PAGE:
Retailers Say New Alcohol Bill Could ‘Bankrupt’ Them

Elaine Stenson
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New legislation aimed at getting people to drink less is being debated by the Seanad this afternoon. The Public Health Alcohol Bill would restrict advertising, change shop layouts and introduce minimum pricing.

This bill is being strongly backed by the Taoiseach and Health Minister, but has faced some opposition within government and has been blocked in the past by Fine Gael Senators.

The new laws would ban advertising drink on public transport or near schools. Drink promotions in shops would be targeted, and minimum unit pricing will be introduced in a bid to do away with cheap alcohol. Alcohol would also have to be separated from other products in small shops, and needs to be hidden from view.

Anne Martin who runs Centra in Mountrath, Co. Laois says the changes could mean job losses:

“It’s going to be totally unworkable and onerous for me. I’m going to have to completely re-jig my shop at the cost of at least €20K.”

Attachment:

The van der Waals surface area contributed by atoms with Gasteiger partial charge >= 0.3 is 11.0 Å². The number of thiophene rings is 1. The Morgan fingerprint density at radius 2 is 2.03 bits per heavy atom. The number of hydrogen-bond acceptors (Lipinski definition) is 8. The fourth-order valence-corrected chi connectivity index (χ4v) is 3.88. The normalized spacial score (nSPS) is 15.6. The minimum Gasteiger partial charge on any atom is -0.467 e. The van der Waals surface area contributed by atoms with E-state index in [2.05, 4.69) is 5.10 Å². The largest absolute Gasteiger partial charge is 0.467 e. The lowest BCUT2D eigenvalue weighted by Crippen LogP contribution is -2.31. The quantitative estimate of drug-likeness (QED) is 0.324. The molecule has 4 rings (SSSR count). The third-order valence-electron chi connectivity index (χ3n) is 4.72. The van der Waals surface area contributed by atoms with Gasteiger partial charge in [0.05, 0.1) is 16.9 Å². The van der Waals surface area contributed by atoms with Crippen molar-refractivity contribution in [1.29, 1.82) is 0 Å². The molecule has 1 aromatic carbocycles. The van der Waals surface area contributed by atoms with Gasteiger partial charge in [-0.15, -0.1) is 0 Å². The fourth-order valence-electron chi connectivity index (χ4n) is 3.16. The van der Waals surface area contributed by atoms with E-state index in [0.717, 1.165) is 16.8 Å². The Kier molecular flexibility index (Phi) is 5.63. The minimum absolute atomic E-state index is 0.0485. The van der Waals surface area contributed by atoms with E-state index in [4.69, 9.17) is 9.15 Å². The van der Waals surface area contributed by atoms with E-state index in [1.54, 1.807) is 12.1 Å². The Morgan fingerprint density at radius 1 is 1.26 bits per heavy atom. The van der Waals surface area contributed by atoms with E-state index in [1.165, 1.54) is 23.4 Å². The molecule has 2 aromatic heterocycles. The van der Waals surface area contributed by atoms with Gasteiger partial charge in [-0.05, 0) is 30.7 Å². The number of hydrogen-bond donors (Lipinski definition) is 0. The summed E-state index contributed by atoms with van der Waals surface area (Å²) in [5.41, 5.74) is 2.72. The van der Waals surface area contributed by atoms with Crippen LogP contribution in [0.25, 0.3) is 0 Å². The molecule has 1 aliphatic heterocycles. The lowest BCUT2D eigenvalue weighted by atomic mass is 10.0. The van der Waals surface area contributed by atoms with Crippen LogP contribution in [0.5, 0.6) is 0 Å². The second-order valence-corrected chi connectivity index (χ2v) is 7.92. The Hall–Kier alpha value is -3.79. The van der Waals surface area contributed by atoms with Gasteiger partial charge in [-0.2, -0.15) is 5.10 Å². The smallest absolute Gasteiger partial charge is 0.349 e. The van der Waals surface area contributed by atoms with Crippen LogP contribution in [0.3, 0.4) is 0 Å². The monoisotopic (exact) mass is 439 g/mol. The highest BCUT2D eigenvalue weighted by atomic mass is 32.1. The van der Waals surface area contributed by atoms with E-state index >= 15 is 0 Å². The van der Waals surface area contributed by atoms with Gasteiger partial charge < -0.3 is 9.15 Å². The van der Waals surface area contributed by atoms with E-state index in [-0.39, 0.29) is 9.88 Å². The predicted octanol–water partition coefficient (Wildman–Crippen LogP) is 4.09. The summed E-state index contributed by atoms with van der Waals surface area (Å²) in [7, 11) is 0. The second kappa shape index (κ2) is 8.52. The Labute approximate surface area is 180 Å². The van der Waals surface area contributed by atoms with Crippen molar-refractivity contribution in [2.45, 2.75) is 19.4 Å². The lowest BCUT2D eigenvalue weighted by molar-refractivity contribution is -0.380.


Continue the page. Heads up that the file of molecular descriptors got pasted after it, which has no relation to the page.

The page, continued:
Lobby groups for the alcohol industry have opposed the bill on a number of grounds. One being that people have a right to buy whatever they want and not feel ashamed about it. Dr John Hillery, President of the College of Psychiatrists, doesn’t believe that’ll happen:

“I think most of the supermarkets have ways of getting us to buy things that we may not have thought of buying. We are just saying alcohol should not be one of those because it’s the only real poison on sale – if used inappropriately.”

The bill is due to be debated by the Seanad this afternoon.

Feature Image: Sadie_Girl

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